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eISSN: 2378-315X

Biometrics & Biostatistics International Journal

Review Article Special Issue Global Health & Infectious Diseases

Effects of the PNPLA3–SNPrs738409 on Serum Transaminase levels are modified by body mass index and alcohol consumption

Meffert PJ,1 K hn JP,2 Baumeister SE,1 Lerch MM,3 Mayerle J,3 V lzke H1

1Institute for Community Medicine, Ernst Moritz Arndt University of Greifswald, Germany
2Department of Medicine A, Ernst Moritz Arndt University of Greifswald, Germany
3Department of Diagnostic Radiology and Neuroradiology, University of Greifswald, Germany

Correspondence: Peter J Meffert, Institute for Community Medicine, Ernst Moritz Arndt University of Greifswald, Walther?Rathenau?Str48, D-17475 Greifswald, Germany, Tel 4939 9737 1001 6

Received: July 21, 2017 | Published: August 8, 2018

citation: Meffert PJ, Kühn JP, Baumeister SE, et al. Effects of the PNPLA3–SNP rs738409 on Serum Transaminase levels are modified by body mass index and alcohol consumption. Biom Biostat Int J. 2018;7(4):338-344 DOI: 10.15406/bbij.2018.07.00227

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Abstract

Introduction: The single–nucleotide polymorphism (SNP) rs738409 C>G is located in the coding region of the patatin–like phospholipase domain–containing protein 3 (PNPLA3). It has been shown to be strongly associated with increased serum activities of transaminase enzymes, with risk of progression to cirrhosis and with fat accumulation in the liver. The study tests whether PNPLA3 rs738409 modifies the associations of body mass index (BMI) and alcohol consumption with serum transaminase levels (i.e., alanine transaminase (ALT) and aspartate transaminase (AST)).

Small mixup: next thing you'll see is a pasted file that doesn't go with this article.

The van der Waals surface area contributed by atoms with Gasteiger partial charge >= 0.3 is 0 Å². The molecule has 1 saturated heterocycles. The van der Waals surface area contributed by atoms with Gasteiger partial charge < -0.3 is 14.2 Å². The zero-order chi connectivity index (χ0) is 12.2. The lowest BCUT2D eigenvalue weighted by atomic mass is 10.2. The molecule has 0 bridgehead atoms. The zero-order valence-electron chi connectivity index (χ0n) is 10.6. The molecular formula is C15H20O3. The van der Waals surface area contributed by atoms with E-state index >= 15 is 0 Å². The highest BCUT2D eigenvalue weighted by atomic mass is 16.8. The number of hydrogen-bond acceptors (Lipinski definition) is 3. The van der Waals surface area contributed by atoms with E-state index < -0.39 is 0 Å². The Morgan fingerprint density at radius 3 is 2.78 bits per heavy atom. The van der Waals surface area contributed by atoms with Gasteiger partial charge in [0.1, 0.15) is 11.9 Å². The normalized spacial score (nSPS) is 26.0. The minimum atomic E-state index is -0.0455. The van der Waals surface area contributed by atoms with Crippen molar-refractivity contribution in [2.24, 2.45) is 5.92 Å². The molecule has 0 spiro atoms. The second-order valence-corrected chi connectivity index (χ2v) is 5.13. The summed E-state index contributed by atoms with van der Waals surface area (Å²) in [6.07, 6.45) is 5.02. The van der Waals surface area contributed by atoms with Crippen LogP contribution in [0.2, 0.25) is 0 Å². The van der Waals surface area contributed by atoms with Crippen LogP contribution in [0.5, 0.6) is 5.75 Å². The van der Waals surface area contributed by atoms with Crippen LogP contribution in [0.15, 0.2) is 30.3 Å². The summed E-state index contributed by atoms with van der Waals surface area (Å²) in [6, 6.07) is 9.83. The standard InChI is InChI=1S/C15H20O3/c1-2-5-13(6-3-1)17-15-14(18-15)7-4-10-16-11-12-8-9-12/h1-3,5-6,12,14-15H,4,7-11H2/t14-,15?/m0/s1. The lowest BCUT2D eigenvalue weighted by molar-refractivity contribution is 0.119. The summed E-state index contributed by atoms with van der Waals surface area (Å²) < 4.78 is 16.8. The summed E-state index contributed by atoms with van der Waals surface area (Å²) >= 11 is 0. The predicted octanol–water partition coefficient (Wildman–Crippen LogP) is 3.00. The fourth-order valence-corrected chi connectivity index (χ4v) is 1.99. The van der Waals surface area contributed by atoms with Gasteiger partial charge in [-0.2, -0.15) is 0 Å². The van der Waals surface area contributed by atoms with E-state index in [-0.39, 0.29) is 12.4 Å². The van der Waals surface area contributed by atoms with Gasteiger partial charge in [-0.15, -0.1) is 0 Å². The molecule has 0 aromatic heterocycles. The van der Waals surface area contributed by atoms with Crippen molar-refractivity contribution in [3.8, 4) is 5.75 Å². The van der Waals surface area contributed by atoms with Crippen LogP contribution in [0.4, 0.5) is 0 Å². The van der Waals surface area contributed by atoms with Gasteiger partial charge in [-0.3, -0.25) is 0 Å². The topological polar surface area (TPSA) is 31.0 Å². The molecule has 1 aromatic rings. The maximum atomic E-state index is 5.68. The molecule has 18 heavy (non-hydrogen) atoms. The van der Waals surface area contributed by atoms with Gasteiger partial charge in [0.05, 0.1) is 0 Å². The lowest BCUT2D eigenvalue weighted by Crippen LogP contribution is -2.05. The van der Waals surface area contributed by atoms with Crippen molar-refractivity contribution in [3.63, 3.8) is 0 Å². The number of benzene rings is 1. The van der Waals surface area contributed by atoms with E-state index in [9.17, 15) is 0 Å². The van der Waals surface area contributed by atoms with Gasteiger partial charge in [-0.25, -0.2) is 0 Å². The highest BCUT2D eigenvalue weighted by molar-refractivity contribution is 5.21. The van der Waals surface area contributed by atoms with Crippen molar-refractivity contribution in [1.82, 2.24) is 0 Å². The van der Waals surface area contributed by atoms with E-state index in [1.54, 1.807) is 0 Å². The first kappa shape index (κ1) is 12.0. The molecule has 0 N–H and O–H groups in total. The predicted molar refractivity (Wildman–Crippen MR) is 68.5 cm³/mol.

Methods: Population–based data were drawn from two independent population–based cohorts within the Study of Health of Pomerania project (N= 8,056), conducted in Northeast Germany.

Results: We found several gene–environment interactions: The positive association between ALT and BMI was steeper for minor homozygotes (GG) and heterozygotes (CG) than for major homozygotes (CC) (p< 0.001). Similarly the relationship between AST and BMI in women was stronger with each G allele (p= 0.006 for CG, p= 0.001 for GG); higher levels of alcohol consumption were associated with steeper increase of AST activities for heterozygous men (p= 0.048).

Discussion: Results show that the SNP rs738409 modifies the associations of BMI and alcohol consumption with liver enzymes. This would have implications for guidance of patients if their genetic predisposition would be known. Heterozygous and especially minor homozygous subjects are inherently at particular high risk for liver–related problems. In addition, their risk rises even stronger in the presence of modifiable risk factors such as BMI or alcohol consumption.

Keywords: Gene–environment interactions; Study of Health in Pomerania

Abbreviations

SNP, single–nucleotide polymorphism; ALT, alanine transaminase; AST, aspartate transaminase; GG, minor homozygotes; CG, heterozygotes; CC, major homozygotes; BMI, body mass index; NAFLD, non–alcoholic fatty liver disease; SHIP, study of health in pomerania

Introduction

For the common rs738409 C>G SNP, which is located in the patatin–like phospholipase domain–containing protein 3 (PNPLA3), a strong association between non–alcoholic fatty liver disease (NAFLD) has been detected,1 approved2–8 and expanded to an association with liver–fat content in general8–13 and serum transaminase levels.14 Also a association to a higher risk of progression to cirrhosis in NAFLD patients has been shown.15 Transaminase levels, particularly of alanine transaminase (ALT) and aspartate transaminase (AST), are strong indicators of hepatic steatosis16 as well as of cardio–metabolic risks17 and are associated with mortality even within their reference ranges.18 Yet, a small number of studies reported gene–environment interactions for rs738409. Recently it has been shown that the G allele of rs738409 is associated with lower serum triglyceride and cholesterol levels and higher ALT levels in overweight individuals only.19 Children with the minor G allele had more liver fat per unit omega–fat intake than major homozygous children.20 In another study, sugar and carbohydrate intake in Hispanic children was positively related to hepatic fat fraction in GG carriers but not in CG and CC carriers.21